Yang Lingye’s 羊令野 ‘Notes on Facing the Wall’ 面壁手記

from Notes on Facing the Wall
prose-poems by Yang Lingye 羊令野, selected and translated by Lloyd Haft[1]


A soul is undergoing the Death of a Thousand Cuts, from its own graver. The final form has not yet emerged. But already your hands hang down, the look in your eyes drifts with the gloom, your lips are shivering in the season of ice.

Now that you’ve lost all the sketches, how are you going to sculpt a Self? You have lost your way among the beautiful and the ugly: caught between humans and spirits. You draw a cross on your sole: east south west north. Where are you going to set out from?

All the mountains are already rising. Amidst that ancient solemnity, escorting the clouds you surge along into a cosmos that awaits enlightenment. The field of your heart resounds with your superhuman footfalls.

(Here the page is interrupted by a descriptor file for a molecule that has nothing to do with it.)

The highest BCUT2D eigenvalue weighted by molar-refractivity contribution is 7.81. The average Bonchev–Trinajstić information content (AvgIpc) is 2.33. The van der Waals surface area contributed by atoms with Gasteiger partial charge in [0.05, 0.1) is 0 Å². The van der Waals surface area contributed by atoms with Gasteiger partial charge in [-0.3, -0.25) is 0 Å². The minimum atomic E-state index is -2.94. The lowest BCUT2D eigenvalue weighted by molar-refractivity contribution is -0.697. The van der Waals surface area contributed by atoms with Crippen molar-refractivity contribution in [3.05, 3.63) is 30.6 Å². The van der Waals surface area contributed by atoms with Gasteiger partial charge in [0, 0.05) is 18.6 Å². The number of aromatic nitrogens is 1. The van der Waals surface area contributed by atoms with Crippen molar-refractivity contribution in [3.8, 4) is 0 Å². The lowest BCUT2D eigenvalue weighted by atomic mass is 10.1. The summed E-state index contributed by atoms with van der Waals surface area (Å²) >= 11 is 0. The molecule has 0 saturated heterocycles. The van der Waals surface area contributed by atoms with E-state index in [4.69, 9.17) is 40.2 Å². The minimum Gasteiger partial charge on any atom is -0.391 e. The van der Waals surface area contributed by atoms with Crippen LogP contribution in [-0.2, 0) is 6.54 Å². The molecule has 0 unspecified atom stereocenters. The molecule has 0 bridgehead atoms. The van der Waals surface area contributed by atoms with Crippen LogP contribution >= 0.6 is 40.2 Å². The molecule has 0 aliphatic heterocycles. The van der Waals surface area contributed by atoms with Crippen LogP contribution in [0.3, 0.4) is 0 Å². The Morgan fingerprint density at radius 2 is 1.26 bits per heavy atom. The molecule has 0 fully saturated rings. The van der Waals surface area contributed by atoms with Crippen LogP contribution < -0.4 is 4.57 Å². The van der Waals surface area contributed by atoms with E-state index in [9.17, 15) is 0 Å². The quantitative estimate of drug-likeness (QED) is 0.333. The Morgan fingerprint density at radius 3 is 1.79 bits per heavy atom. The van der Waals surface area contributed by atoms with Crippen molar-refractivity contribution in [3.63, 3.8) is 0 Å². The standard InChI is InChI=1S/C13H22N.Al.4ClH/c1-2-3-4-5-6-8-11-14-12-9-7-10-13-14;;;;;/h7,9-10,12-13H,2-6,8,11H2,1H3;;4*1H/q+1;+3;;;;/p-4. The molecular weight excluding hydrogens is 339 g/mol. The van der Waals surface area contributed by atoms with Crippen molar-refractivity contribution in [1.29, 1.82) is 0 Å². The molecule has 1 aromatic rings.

Merely lifting your hands, you become a ladder to the clouds. And a desire arises. The beauty of flying: you call and the wind pays obeisance.

Who’s to ascend by means of you? Those spaces beyond clambering. And you: a tortuous road through the sky, unfolding into the Void.

It’s that way of standing: what trees mean. What distracts me. While your solitary shadow keeps all its dangerous depth.


Wind, lightning cannot touch you, nor the carpenter’s axe. You are a gnarled oak, beyond mark and measure. Sun and moon swirl in your growth rings.

Fragrant nor pretty, though you walk an unfamiliar road you unfold a landscape of your own, using the sunlight to form a shadow on the ground.

Remembering ruins: pillars and beams meant to stand, burned in the fires of lost empire. But you, the lowly oak, have a corner of the green hills all to yourself, luxuriantly being nothing special.